- platform: mqtt
    name: "Kettle temperature"
    state_topic: "tele/kettle/RESULT"
    unique_id: "kettle_temperature"
    value_template: >
      {% if 0 <= value_json.TuyaReceived.DpType2Id5 <= 100 %}
         {{ value_json.TuyaReceived.DpType2Id5 }}
      {% else %}
        {{ states('sensor.kettle_temperature') }}
      {% endif %}
    unit_of_measurement: '°'

The ifelse helps to deal with the occasional wild reading returned in that JSON element. I have the unit_of_measurement as just ‘º’ rather than ‘ºC’ because my main installation’s unit system is imperial, but I don’t want this particular temperature reading to be converted to Fahrenheit.

Mode: keep-warm and boil

As suggested in this thread, I’ve set up an input_select to use to control the kettle. I was using the automation proposed by @myle and then refined by rabbit-aaron, but in the last few days I’ve moved it over to Node-Red (where I have a lot of automations, although I do not claim to be an expert!). In so doing, I’ve added in some more functionality:

You can find the code for this flow on Pastebin.

Basically, what it does is to watch for changes to the input_select (which has the options of Off, 40ºC, 50ºC, 60ºC, 80ºC, 90ºC, and Boil), and then to send the relevant command to the kettle either by MQTT, or turning on the kettle switch in Home Assistant. Meanwhile, the bottom message flow watches for changes coming in on MQTT, and updates the input_select accordingly: changing the mode on the kettle itself is updated instantaneously in the UI.

I was aiming to slightly change the usage model for the kettle, so that the ‘keep-warm’ temperature is really now just a temperature target for the kettle: things are set so that if you set a keep-warm temperature, the kettle itself is turned off. This makes more sense with the way we use the kettle, with the different temperatures for different types of tea.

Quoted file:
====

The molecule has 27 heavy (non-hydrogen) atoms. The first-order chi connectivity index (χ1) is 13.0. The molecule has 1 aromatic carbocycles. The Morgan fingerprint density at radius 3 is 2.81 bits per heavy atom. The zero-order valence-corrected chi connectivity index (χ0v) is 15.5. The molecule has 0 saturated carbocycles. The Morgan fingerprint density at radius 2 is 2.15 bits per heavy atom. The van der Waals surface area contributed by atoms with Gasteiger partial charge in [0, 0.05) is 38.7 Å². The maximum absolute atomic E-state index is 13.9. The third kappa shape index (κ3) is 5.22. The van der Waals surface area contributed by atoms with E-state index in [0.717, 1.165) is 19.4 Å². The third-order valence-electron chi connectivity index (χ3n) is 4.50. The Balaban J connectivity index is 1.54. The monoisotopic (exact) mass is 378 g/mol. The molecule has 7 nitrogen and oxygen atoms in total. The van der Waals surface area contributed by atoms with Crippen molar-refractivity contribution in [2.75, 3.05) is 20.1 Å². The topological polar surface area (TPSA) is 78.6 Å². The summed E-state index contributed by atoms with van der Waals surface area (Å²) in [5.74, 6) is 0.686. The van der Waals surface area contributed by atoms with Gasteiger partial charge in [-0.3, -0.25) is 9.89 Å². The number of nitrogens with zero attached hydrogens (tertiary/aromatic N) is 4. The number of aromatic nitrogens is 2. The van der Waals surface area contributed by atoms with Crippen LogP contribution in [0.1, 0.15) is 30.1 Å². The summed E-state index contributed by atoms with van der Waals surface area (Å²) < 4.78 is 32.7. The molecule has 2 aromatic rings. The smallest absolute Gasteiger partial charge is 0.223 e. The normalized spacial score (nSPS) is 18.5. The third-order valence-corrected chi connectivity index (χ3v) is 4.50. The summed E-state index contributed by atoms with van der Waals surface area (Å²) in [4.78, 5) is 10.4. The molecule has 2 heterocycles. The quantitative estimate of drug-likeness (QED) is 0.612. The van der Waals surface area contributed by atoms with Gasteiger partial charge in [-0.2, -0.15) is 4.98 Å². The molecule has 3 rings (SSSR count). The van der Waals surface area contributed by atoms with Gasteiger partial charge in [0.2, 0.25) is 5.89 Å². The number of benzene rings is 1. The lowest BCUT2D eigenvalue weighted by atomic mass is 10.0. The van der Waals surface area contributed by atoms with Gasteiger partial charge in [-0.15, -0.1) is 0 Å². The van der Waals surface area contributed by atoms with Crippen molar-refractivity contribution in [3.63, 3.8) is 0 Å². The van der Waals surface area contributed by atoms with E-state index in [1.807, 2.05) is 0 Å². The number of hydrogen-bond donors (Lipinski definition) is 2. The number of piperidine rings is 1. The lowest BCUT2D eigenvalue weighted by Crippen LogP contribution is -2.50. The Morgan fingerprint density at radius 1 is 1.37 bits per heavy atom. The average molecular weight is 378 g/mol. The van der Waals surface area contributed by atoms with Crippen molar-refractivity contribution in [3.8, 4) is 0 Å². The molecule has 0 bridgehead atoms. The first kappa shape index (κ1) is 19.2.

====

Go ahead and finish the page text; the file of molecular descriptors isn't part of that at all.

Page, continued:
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(Sorry, being a new user, I am limited in how many links and images I can post at once. Forgive me…)

Lovelace

I’m experimenting with a couple of different ways to control the kettle’s input_select in the UI. Thomas Loven’s slider-entity-row provides a slider element: that’s pretty cool, and easy to use:

type: entities
entities:
  - entity: input_select.kettle_mode
    type: 'custom:slider-entity-row'
    full_row: true

I’ve also realized that using RomRider’s Button Card, I can achieve the radio button array that I’ve been seeking for a few purposes for a while now. There are more lines of code there than I might like, because basically you have to set tapping the button to call the input_select.select_option service, while you style the button according to what the input_select’s current option is. And you then repeat this for each of the seven buttons… Here are the first two: the rest are just the same, mutatis mutandis:

type: horizontal-stack
cards:
  - type: 'custom:button-card'
    entity: input_select.kettle_mode
    show_icon: false
    show_state: false
    show_label: false
    aspect_ratio: 1/1
    name: 'Off'
    show_name: true
    tap_action:
      action: call-service
      service: input_select.select_option
      service_data:
        entity_id: input_select.kettle_mode
        option: 'Off'
    state:
      - operator: template
        value: |
          [[[ return states['input_select.kettle_mode'].state === 'Off' ]]]
        styles:
          card:
            - background-color: var(--secondary-background-color)
  - type: 'custom:button-card'
    entity: input_select.kettle_mode
    show_icon: false
    aspect_ratio: 1/1
    name: 40ºC
    show_name: true
    show_state: false
    tap_action:
      action: call-service
      service: input_select.select_option
      service_data:
        entity_id: input_select.kettle_mode
        option: 40ºC
    state:
      - operator: template
        value: |
          [[[ return states['input_select.kettle_mode'].state === '40ºC' ]]]
        styles:
          card:
            - background-color: var(--secondary-background-color)

And of course kalkih’s near-ubiquitous mini-graph-card makes for a pretty representation of the kettle’s temperature over time!

I hope that all this helps someone out there! The best thing? Asking Siri to turn the kettle on via CarPlay while driving home!

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Thanks for the detailed post!
It really helped me flash my kettle.

I did not find the RST to ground the MCU so I unsoldered the MCU board from the ESP8266 board.

Also, the base of my kettle did not come off easily, even after I removed the three screws underneath. I found that I did not need to remove that anyway.

Hope this helps someone!